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"I think the opposite of love is not hate. It's apathy. You only get angry about things you really care about." — Bono

20 Years of Achtung Baby: Why Achtung Baby Is Not U2's Greatest Album


The famous quote from Bono about Achtung Baby chopping down The Joshua Tree is an accurate one -- I'm just not in the camp that believes it was necessarily a good thing.

I'll fully admit to being dazzled by Achtung when it first came out. It was just so different! Such a departure! So un-like U2! And that's why it's dulled considerably over time.

I remember many critics and fans comparing it to The Beatles' game-changing Sgt. Pepper album. I agreed with that observation at the time and I still do. There is no question that Achtung Baby was revolutionary both for the band and for rock music in the early '90s, just as Pepper was in the late '60s. But Sgt. Pepper didn't capture The Beatles in their prime; nor did Achtung Baby capture U2 in theirs.

Both albums, when listened to from start to finish without interruption, are indisputable masterpieces. It's when you start plucking out songs individually that the genius fades.

Take, for example, "Zoo Station," the once-powerful opening track of Baby. At first listen, it was an electronic wonder that built tension and introduced Bono's mechanically altered voice. Now, I remember it instead for its contribution to a hilarious scene in the romantic comedy About A Boy. "Even Better Than The Real Thing," which appeared on MTV every few minutes in its era, is barely memorable today, save for the spinning video, which sold the world on Zoo TV.

Yes, U2 learned how to master a successful dance beat with the bewitching, radio-friendly-to-this-day "Mysterious Ways," but even that still feels weirdly out of place for the foursome. Like a team of football jocks crashing the drama nerds' party.

Songs like "Tryin' To Throw Your Arms Around The World" and "Acrobat" meander like wandering lost souls, wondering where all of the complexity went. "Love Is Blindness" feels like a contrived haunting at best; a church hymnal at worst.

In fact, if this album had been released in our present-day iTunes era (where we're all conditioned to listen a la carte) I doubt it would've had the success it did. The weakest songs of the bunch would never have been heard without the stronger ones holding them up -- the album needs the continuity to capture the clever.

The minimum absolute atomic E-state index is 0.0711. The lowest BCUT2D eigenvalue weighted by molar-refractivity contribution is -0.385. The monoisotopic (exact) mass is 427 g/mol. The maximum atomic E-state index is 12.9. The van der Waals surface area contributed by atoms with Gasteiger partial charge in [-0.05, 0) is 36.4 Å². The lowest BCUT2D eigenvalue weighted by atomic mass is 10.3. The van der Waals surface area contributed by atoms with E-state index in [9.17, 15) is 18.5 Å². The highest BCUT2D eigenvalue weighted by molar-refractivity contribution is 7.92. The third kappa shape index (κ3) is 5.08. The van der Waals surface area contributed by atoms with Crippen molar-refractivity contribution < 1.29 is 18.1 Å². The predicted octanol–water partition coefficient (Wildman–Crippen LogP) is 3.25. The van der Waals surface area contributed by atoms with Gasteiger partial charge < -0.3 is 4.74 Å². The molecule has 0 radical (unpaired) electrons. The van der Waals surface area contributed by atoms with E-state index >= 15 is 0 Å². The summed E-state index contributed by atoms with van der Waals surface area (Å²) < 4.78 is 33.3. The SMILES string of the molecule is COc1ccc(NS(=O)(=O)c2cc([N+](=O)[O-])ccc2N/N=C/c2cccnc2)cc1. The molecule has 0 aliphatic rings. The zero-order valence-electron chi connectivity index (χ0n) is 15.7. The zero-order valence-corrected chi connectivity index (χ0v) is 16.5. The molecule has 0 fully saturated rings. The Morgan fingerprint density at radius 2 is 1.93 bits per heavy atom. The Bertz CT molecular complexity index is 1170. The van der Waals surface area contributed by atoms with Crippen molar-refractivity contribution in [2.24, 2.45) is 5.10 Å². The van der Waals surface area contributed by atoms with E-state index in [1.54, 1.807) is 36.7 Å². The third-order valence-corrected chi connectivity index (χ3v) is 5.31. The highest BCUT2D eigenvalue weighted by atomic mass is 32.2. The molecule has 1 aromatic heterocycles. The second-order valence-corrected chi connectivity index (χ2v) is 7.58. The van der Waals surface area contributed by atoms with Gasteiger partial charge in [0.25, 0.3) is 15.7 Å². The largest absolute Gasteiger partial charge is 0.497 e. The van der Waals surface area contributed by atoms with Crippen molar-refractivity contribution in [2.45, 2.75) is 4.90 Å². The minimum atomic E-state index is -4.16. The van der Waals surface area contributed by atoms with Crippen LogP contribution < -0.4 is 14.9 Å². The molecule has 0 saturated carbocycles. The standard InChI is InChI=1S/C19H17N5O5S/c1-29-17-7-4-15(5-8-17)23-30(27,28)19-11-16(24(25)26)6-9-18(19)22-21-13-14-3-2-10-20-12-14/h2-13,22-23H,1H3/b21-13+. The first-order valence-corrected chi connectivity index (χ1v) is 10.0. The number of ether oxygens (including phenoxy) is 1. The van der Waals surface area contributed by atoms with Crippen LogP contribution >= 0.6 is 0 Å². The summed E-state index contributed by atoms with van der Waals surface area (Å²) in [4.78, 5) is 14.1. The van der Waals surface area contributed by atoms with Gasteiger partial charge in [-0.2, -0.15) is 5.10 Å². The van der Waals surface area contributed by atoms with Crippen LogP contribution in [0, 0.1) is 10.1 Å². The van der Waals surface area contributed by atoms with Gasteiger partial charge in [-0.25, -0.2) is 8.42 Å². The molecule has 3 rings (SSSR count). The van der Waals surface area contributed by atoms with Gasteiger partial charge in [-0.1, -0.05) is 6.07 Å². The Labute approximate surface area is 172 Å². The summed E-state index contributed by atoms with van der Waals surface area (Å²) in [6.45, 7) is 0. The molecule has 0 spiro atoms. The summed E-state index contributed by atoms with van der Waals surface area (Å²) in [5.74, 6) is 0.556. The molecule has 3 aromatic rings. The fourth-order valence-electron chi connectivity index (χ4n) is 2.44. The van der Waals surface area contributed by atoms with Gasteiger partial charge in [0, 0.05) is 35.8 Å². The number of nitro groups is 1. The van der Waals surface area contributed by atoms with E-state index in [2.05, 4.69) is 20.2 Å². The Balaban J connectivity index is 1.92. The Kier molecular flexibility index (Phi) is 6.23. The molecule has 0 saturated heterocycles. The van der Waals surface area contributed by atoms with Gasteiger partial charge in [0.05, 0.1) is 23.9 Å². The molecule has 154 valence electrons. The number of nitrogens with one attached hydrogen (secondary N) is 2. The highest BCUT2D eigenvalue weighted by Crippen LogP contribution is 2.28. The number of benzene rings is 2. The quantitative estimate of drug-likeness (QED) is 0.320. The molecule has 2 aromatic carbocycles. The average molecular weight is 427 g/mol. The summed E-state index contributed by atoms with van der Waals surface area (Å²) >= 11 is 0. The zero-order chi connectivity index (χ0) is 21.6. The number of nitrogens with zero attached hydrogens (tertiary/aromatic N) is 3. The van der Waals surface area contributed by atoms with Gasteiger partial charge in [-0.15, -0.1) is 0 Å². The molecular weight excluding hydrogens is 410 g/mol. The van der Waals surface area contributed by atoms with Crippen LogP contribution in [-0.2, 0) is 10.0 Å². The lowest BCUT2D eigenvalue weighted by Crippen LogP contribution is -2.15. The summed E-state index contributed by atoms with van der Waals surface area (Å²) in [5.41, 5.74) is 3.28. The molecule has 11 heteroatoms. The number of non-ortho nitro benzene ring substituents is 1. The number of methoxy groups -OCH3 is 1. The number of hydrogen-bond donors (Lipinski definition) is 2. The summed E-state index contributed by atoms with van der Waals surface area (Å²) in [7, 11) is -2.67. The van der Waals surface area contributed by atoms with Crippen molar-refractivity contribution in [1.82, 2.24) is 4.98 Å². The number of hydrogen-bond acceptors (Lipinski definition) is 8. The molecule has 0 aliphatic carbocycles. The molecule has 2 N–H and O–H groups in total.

The only track that reminds us who we're listening to, and could safely be tucked into the warmth of The Joshua Tree, is the one the band credits for preventing them from breaking up: the melodic, deep "One." Bono's voice is allowed to shine in its natural state; Edge's soft guitar glides along gently to carry it through. Perhaps this song is the reason so many of us hung on, thinking the album was just an artistic itch that needed to be scratched.

Unfortunately, it took two more albums for them to get this particular itch out of their system.

I won't begin to pretend I don't love some of the songs from Baby. I think "Until The End Of The World" is one of the greatest tracks they perform live; "Ultraviolet (Light My Way)" means a lot to me for sentimental reasons.

But what makes this album inferior to The Joshua Tree and The Unforgettable Fire -- and maybe even All That You Can't Leave Behind -- is that U2 x-factor. The intangible passion that leaves you with chills when you hear even a moment of their magic.

Achtung Baby is fun and exciting, but it's intentionally manufactured. And that keeps it from possessing the timeless quality that's captured by other superior U2 albums.

Is it the worst album they've done? Absolutely not. I'd offer that dishonor to the almost-pointless Pop or the sadly sophomore October.

But it's nowhere near the best.

(c) @U2/Kokkoris, 2011.

[Ed. note: This is one side of a point-counterpoint from @U2 staffers about Achtung Baby on its 20th anniversary. For the flip  side, please see 20 Years of Achtung Baby: Why Achtung Baby Is U2's Greatest Album.]